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Kanien’kehá:ka artists Star Horn and Courtney Montour team up on a unique honour to the courageous Kahnawà:ke woman who fought for the rights of First Nations women and children. Mary Two-Axe Earley’s life and legacy celebrated with a Google Canada Doodle on June 28.


June 28, 2021 – Toronto – National Film Board of Canada

With June 28 marking the anniversary of the passing of Bill C-31 into Canadian law in 1985, Google Canada is recognizing this historic day with a Google Canada Doodle collaboration by Kanien’kehá:ka (Mohawk) artists Star Horn and Courtney Montour honouring Mary Two-Axe Earley—the subject of Montour’s National Film Board of Canada short documentary Mary Two-Axe Earley: I Am Indian Again.

Doodles are the fun, surprising and sometimes spontaneous changes that are made to the Google logo to celebrate holidays, anniversaries and the lives of famous artists, pioneers and scientists. Today’s Google Canada Doodle is visual artist Star Horn’s vibrant and richly symbolic portrait of Two-Axe Earley, a key figure in Canada’s women’s rights movement who fought against sex discrimination in the Indian Act, which had stripped First Nations women of their Indian status if they married non-Indian men. The Doodle links to a Google Canada Blog post about Two-Axe Earley written by filmmaker Montour, which also premieres a making-of video about her new film, currently screening on the festival circuit.

Two-Axe Earley, Horn and Montour are all from the Kahnawà:ke Mohawk Territory in Quebec, situated on the southern shore of the Saint Lawrence River across from Montreal.

Mary Two-Axe Earley: I Am Indian Again is produced by Kat Baulu and Ariel Nasr and executive produced by Annette Clarke for the NFB’s Quebec and Atlantic Studio

More about Mary Two-Axe Earley

  • “Mary Two-Axe Earley [October 4, 1911—August 21, 1996] helped lead First Nations women from all over Canada in a movement to demand sex equality for First Nations women and their children, and to have their Indian status restored. After successful legal challenges to Canada’s discriminatory legislation by First Nations women inspired by Mary, amendments have since been made to Indian registration, including Bills C-31 (1985), C-3 (2010) and S-3 (2017). However, full sex equality has not yet been achieved and many cases are still before the courts. The National Inquiry into Missing and Murdered Indigenous Women and Girls found sex discrimination in Indian registration to be a root cause of violence against First Nations women. This is why Mary’s life story and the equality movement she inspired are still relevant today.”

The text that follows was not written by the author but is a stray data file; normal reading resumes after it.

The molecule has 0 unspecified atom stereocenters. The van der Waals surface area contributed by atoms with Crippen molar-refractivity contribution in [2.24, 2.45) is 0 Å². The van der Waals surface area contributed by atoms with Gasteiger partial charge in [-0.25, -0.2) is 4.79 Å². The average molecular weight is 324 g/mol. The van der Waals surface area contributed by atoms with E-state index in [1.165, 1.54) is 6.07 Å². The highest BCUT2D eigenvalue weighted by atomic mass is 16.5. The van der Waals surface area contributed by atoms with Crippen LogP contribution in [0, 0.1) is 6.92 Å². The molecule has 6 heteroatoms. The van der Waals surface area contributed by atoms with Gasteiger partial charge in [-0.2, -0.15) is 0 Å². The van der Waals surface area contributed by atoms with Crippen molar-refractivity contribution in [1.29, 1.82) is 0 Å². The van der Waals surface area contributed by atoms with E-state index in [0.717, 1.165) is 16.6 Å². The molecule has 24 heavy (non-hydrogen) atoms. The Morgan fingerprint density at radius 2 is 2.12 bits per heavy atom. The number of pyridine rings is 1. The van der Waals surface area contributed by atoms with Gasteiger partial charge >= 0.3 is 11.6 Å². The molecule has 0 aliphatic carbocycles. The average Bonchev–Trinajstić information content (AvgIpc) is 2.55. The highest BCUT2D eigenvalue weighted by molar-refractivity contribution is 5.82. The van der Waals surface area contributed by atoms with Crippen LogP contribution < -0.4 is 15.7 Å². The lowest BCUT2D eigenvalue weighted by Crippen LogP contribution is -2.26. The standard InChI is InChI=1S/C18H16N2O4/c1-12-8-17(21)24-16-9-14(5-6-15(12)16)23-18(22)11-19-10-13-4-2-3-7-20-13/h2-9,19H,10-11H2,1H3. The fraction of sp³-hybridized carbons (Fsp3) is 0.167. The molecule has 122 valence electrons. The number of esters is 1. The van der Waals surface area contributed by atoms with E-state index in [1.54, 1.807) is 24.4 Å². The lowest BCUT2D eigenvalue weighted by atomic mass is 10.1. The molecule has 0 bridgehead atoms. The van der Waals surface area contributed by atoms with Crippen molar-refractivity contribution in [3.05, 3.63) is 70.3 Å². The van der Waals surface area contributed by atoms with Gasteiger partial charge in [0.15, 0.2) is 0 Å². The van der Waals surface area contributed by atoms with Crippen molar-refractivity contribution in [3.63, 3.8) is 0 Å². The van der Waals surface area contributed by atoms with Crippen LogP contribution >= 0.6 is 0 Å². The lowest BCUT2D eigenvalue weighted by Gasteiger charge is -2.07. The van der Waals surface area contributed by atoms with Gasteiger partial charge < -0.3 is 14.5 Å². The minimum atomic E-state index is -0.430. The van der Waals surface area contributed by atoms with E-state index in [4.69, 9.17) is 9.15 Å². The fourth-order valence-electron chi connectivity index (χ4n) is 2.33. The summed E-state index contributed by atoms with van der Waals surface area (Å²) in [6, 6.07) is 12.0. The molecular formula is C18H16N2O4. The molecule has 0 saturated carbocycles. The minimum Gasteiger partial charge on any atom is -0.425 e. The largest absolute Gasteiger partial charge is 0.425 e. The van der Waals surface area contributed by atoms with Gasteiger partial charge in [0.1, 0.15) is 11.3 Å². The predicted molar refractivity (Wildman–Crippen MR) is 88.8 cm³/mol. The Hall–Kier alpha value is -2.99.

Dr. Pamela Palmater, Mi’kmaw Lawyer and Professor

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Related Products

Electronic Press Kit | Synopsis, biographies, images: Mary Two-Axe Earley: I Am Indian Again

Associated Links

Bill C-31
Google Canada Blog Post
Star Horn
Courtney Montour
Dr. Pamela Palmater

French version here | Version française ici.

Media Relations

  • About the NFB

    The NFB is Canada’s public producer and distributor of award-winning documentaries, auteur animation, interactive stories, and participatory experiences. Since 1968, the NFB has produced over 300 works by First Nations, Métis and Inuit filmmakers—an unparalleled collection that pushes past dominant narratives and provides Indigenous perspectives to Canadian and global audiences. The NFB is implementing an action plan with commitments that include devoting a minimum of 15 percent of overall production spending to Indigenous-led productions and making these works more accessible via Indigenous Cinema, a destination on NFB.ca.